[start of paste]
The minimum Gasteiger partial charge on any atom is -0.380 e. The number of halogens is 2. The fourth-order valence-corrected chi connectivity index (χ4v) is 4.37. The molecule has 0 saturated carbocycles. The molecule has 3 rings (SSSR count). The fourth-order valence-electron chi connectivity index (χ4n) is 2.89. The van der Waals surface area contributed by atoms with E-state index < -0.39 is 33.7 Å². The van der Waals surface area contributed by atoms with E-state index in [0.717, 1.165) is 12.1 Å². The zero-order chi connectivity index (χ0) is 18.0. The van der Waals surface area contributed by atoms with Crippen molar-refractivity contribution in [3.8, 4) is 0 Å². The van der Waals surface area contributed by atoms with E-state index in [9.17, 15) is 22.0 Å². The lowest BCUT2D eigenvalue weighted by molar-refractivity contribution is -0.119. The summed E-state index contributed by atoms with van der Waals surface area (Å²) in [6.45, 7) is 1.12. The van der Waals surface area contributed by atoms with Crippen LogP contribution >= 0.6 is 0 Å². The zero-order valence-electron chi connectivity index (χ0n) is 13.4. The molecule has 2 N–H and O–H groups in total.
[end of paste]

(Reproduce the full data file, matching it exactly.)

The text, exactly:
The minimum Gasteiger partial charge on any atom is -0.380 e. The number of halogens is 2. The fourth-order valence-corrected chi connectivity index (χ4v) is 4.37. The molecule has 0 saturated carbocycles. The molecule has 3 rings (SSSR count). The fourth-order valence-electron chi connectivity index (χ4n) is 2.89. The van der Waals surface area contributed by atoms with E-state index < -0.39 is 33.7 Å². The van der Waals surface area contributed by atoms with E-state index in [0.717, 1.165) is 12.1 Å². The zero-order chi connectivity index (χ0) is 18.0. The van der Waals surface area contributed by atoms with Crippen molar-refractivity contribution in [3.8, 4) is 0 Å². The van der Waals surface area contributed by atoms with E-state index in [9.17, 15) is 22.0 Å². The lowest BCUT2D eigenvalue weighted by molar-refractivity contribution is -0.119. The summed E-state index contributed by atoms with van der Waals surface area (Å²) in [6.45, 7) is 1.12. The van der Waals surface area contributed by atoms with Crippen LogP contribution >= 0.6 is 0 Å². The zero-order valence-electron chi connectivity index (χ0n) is 13.4. The molecule has 2 N–H and O–H groups in total.